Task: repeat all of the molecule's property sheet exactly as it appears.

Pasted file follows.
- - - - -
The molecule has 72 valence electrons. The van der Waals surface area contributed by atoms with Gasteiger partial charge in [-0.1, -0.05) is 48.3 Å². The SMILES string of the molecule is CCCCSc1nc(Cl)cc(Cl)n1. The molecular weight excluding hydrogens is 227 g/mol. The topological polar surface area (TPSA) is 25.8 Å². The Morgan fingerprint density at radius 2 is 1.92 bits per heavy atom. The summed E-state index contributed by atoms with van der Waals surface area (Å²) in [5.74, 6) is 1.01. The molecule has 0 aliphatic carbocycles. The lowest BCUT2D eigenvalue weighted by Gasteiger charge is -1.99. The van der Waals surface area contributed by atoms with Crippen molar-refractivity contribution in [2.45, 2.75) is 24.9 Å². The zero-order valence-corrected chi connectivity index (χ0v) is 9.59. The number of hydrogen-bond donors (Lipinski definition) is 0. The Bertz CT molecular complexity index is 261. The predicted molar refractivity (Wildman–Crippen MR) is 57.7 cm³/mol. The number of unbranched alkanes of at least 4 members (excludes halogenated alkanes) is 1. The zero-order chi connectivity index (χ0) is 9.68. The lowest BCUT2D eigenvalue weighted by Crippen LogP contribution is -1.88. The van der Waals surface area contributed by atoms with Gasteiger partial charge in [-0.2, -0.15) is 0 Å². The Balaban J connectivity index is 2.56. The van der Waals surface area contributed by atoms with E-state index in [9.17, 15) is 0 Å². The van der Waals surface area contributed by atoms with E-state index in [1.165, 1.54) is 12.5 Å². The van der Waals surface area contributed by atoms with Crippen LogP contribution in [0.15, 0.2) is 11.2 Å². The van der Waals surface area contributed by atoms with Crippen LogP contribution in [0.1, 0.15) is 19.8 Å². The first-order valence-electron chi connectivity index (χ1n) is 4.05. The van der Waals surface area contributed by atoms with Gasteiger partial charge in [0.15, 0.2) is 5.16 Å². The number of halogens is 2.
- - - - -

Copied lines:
The molecule has 72 valence electrons. The van der Waals surface area contributed by atoms with Gasteiger partial charge in [-0.1, -0.05) is 48.3 Å². The SMILES string of the molecule is CCCCSc1nc(Cl)cc(Cl)n1. The molecular weight excluding hydrogens is 227 g/mol. The topological polar surface area (TPSA) is 25.8 Å². The Morgan fingerprint density at radius 2 is 1.92 bits per heavy atom. The summed E-state index contributed by atoms with van der Waals surface area (Å²) in [5.74, 6) is 1.01. The molecule has 0 aliphatic carbocycles. The lowest BCUT2D eigenvalue weighted by Gasteiger charge is -1.99. The van der Waals surface area contributed by atoms with Crippen molar-refractivity contribution in [2.45, 2.75) is 24.9 Å². The zero-order valence-corrected chi connectivity index (χ0v) is 9.59. The number of hydrogen-bond donors (Lipinski definition) is 0. The Bertz CT molecular complexity index is 261. The predicted molar refractivity (Wildman–Crippen MR) is 57.7 cm³/mol. The number of unbranched alkanes of at least 4 members (excludes halogenated alkanes) is 1. The zero-order chi connectivity index (χ0) is 9.68. The lowest BCUT2D eigenvalue weighted by Crippen LogP contribution is -1.88. The van der Waals surface area contributed by atoms with Gasteiger partial charge in [-0.2, -0.15) is 0 Å². The Balaban J connectivity index is 2.56. The van der Waals surface area contributed by atoms with E-state index in [9.17, 15) is 0 Å². The van der Waals surface area contributed by atoms with E-state index in [1.165, 1.54) is 12.5 Å². The van der Waals surface area contributed by atoms with Crippen LogP contribution in [0.15, 0.2) is 11.2 Å². The van der Waals surface area contributed by atoms with Crippen LogP contribution in [0.1, 0.15) is 19.8 Å². The first-order valence-electron chi connectivity index (χ1n) is 4.05. The van der Waals surface area contributed by atoms with Gasteiger partial charge in [0.15, 0.2) is 5.16 Å². The number of halogens is 2.